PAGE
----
The anniversary event is meant to raise awareness about workers' rights and safety.

PAYING TRIBUTE: With workers’ rights and safety very much top-of-mind with many voters around the globe, 500 people are expected at Friday’s commemorative event for the 106th anniversary of the Triangle Shirtwaist Factory fire. The milestone is actually on March 25 but the event is being held in advance to try to attract more people.

In 1911, 146 factory workers — primarily young immigrant women — lost their lives during the blaze. This week’s gathering will bring together members of the New York City Central Labor Council AFL-CIO and Workers United, New York City public advocate Letitia James, Manhattan Borough President Gale Brewer, representatives from the New York Fire Department and students. “It’s really a way of showing that workers have common struggles, and that there is a need for us to continue to stand together as a movement,” said the New York City Central Labor Council AFL-CIO’s director of communications Cara Noel.

Musical tributes, reflections from victims’ family members and remarks from workers who are still fighting for their rights will be shared with the crowd outside of what was once the Asch Building at Washington Square and Greene Street. The site is now known as New York University’s Brown Building. Many of the workers could not escape because the factory’s doors and stairwells were locked — a practice used to discourage work breaks and theft. All of the names of the victims who perished in the historic fire will be read at the sidewalk ceremony at 23-29 Washington Place. And firefighters from the same FDNY ladder company that responded to the blaze will ceremoniously raise a ladder to the building’s seventh floor, which was the height that firefighters could reach in 1911, even though the fire started on the building’s eighth floor.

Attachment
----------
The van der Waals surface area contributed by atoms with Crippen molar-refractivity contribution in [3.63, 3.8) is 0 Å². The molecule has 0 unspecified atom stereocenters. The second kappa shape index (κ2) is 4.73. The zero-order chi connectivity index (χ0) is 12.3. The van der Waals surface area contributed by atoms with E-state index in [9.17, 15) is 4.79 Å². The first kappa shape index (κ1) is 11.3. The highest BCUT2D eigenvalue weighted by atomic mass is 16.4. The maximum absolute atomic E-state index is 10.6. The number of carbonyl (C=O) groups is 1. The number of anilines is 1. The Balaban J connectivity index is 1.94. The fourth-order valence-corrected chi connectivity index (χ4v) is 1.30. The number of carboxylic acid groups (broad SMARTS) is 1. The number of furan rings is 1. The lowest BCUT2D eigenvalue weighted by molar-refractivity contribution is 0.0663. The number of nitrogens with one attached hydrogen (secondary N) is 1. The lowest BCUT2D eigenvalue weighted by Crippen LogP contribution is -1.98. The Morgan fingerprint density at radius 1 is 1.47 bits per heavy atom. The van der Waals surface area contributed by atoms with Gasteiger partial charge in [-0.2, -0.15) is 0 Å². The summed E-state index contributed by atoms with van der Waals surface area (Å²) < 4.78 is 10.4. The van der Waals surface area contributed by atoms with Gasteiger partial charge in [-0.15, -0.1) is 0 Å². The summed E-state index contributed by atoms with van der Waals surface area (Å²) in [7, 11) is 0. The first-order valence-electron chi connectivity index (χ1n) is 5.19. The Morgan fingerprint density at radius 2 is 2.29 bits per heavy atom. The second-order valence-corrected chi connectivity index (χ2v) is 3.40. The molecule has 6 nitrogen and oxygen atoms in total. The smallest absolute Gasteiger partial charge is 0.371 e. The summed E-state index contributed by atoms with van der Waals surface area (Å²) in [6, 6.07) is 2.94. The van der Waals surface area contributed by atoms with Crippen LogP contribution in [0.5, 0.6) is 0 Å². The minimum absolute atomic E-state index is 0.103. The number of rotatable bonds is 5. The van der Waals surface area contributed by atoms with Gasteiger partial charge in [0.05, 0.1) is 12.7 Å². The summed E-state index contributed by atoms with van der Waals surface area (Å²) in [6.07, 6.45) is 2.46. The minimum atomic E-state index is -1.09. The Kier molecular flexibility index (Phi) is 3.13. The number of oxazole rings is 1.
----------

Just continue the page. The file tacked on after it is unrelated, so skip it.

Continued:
This year’s commemoration will include remarks from a construction worker, and a farm worker — two industries that have experienced significant worker injuries and fatalities over the last few years, Noel said.

The first opera to focus on the incident and its aftermath, “The Triangle Fire,” will be performed tonight at an invitation-only show in Manhattan that will also feature a screening of some clips from an HBO film about the subject. Another performance of composer Leonard Lehrman’s opera is scheduled for Saturday at NYU.

The Triangle Shirtwaist fire commemorations have been held for the past 40 years, “to remember the past, to help in the present and to set the pace for the future,” Noel said. “It is also important to recognize the current worker fights in New York City including immigration justice, raising wages, the right to organize, income inequality and safe workplaces.”

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